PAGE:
Everything about Haut Carles Fronsac Bordeaux wine producer profile, with wine tasting notes, wine/food pairings, best vintages, a history of the property, information on wine making and terroir. If you want to read about other important, Bordeaux Chateaux: Links to all Bordeaux Wine Producer Profiles
Haut Carles History, Overview
Haut Carles, located in the Fronsac appellation in the Right Bank of Bordeaux is one of the older estates in the appellation. The actual Haut Carles chateau dates back to the 1400’s, when it was used as a fortress. You can easily visualize this due to the fortified towers that still remain. The property was originally owned by the De Carles family, which of course is where its name came from. The historic property is on the supplementary register of historical monuments in France.
Haut Carles has been in the de Castaing family for several generations as they purchased the vineyard in 1900. Today, Haut Carles is owned and managed by Stephane Droulers and Constance Chastenet de Castaing.
Ets. Moueix was in charge of managing the estate and vineyard until the late 1980’s, when the family made the decision to take control of the property. At that point in time, the estate slowly but steadily began increasing the quality of their wines.
Haut Carles Vineyards, Terroir, Grapes, Winemaking
The 20 hectare vineyard of Haut Carles has a terroir of clay and limestone soils. The vineyard is planted to 90% Merlot, 5% Cabernet Franc and 5% Malbec. The vines are old, with an average of 30 to 35 years. The vineyard is planted to a vine density of 10,000 vines per hectare, which is quite high for the Right Bank, especially in Fronsac.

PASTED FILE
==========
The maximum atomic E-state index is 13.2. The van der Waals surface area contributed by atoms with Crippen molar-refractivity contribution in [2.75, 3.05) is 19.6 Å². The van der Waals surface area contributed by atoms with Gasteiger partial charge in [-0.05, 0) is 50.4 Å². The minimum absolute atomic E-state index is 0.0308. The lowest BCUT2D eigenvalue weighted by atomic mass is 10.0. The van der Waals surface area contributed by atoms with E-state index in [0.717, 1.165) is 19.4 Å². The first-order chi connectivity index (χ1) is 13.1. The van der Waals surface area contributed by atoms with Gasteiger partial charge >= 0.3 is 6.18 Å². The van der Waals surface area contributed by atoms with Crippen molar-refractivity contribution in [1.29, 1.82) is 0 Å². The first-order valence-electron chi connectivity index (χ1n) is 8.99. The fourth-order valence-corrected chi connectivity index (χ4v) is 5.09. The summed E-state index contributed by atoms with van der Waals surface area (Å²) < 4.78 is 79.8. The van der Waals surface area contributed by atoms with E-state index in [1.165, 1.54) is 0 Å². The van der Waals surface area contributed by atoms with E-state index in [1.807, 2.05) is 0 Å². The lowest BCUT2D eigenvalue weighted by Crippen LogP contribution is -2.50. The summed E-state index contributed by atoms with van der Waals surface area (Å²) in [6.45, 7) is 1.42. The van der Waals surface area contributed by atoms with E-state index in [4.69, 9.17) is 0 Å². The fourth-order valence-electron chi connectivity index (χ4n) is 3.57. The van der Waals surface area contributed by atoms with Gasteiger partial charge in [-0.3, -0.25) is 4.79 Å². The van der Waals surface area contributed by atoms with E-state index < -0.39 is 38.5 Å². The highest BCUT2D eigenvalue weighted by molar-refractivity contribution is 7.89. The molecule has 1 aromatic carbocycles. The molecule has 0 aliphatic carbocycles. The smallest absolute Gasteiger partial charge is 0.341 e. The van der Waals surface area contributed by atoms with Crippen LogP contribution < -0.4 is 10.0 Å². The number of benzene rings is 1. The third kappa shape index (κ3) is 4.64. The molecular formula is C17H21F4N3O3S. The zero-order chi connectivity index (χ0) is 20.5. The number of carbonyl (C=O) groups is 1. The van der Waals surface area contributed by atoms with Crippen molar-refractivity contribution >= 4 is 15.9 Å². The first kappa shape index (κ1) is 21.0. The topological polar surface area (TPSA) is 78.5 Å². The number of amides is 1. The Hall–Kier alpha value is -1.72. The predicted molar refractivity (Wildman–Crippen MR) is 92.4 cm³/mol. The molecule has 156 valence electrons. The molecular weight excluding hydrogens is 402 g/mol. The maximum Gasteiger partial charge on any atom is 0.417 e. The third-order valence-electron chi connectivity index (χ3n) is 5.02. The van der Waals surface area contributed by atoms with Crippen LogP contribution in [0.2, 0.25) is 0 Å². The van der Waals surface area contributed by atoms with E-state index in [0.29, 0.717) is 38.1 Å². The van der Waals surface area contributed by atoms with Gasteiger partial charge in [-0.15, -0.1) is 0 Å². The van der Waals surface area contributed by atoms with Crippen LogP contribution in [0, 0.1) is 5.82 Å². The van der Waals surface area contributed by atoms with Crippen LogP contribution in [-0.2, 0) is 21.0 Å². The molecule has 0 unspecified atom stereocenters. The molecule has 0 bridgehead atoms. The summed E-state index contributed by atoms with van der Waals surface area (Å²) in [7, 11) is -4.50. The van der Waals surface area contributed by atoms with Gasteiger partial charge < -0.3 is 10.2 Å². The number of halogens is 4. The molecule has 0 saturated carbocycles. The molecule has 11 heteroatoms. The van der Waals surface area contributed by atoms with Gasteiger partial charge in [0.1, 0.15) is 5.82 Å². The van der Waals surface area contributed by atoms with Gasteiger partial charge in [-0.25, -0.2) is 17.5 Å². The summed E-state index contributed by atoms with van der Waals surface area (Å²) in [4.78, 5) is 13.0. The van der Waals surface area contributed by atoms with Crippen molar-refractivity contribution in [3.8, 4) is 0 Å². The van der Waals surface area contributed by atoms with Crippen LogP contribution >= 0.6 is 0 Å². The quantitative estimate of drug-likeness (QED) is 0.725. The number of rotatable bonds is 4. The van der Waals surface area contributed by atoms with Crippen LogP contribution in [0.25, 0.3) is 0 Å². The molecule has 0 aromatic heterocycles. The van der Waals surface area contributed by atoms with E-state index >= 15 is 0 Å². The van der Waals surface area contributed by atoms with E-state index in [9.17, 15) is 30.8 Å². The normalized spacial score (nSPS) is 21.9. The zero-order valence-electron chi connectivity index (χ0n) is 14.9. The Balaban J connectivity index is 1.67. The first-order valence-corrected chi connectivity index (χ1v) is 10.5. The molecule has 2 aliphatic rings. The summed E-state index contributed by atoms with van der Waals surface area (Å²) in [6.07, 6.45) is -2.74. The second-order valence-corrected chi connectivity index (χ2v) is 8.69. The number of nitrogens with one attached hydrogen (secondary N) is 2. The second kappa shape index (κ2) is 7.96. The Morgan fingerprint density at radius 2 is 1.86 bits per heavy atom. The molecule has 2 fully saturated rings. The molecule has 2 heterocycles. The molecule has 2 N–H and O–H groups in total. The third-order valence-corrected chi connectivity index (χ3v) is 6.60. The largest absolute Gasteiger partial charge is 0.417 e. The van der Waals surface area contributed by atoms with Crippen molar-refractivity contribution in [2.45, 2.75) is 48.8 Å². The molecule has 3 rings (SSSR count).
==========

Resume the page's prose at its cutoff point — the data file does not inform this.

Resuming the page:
In 2003, Haut Carles underwent a complete restoration of their estate, the vineyards and wine making facilities. The new cellars allowed for everything to be moved by gravity flow for the first time.
For the vinification of the wine of Haut Carles, the wine is vinified in a combination of stainless steel, temperature controlled vats and 500 liter oak barrels. Malolactic fermentation takes place in barrel. However, a portion of Haut Carles is also micro-vinified, meaning that it was entirely vinified in barrel. The wine is then aged in an average of 70% new, French oak barrels on its lees for 18 months before bottling.
Serving and Decanting Haut Carles with Wine, Food, Pairing Tips
Haut Carles is best served at 15.5 degrees Celsius, 60 degrees Fahrenheit. The cool, almost cellar temperature gives the wine more freshness and lift. Young vintages can be decanted for up to 1 hour. This allows the wine to soften and open its perfume. Older vintages might need very little decanting, just enough to remove the sediment. Haut Carles is best paired with all types of classic meat dishes, veal, pork, beef, lamb, duck, game, roast chicken, roasted, braised and grilled dishes. Haut Carles is also good when matched with Asian dishes, rich fish courses like tuna, mushrooms and pasta.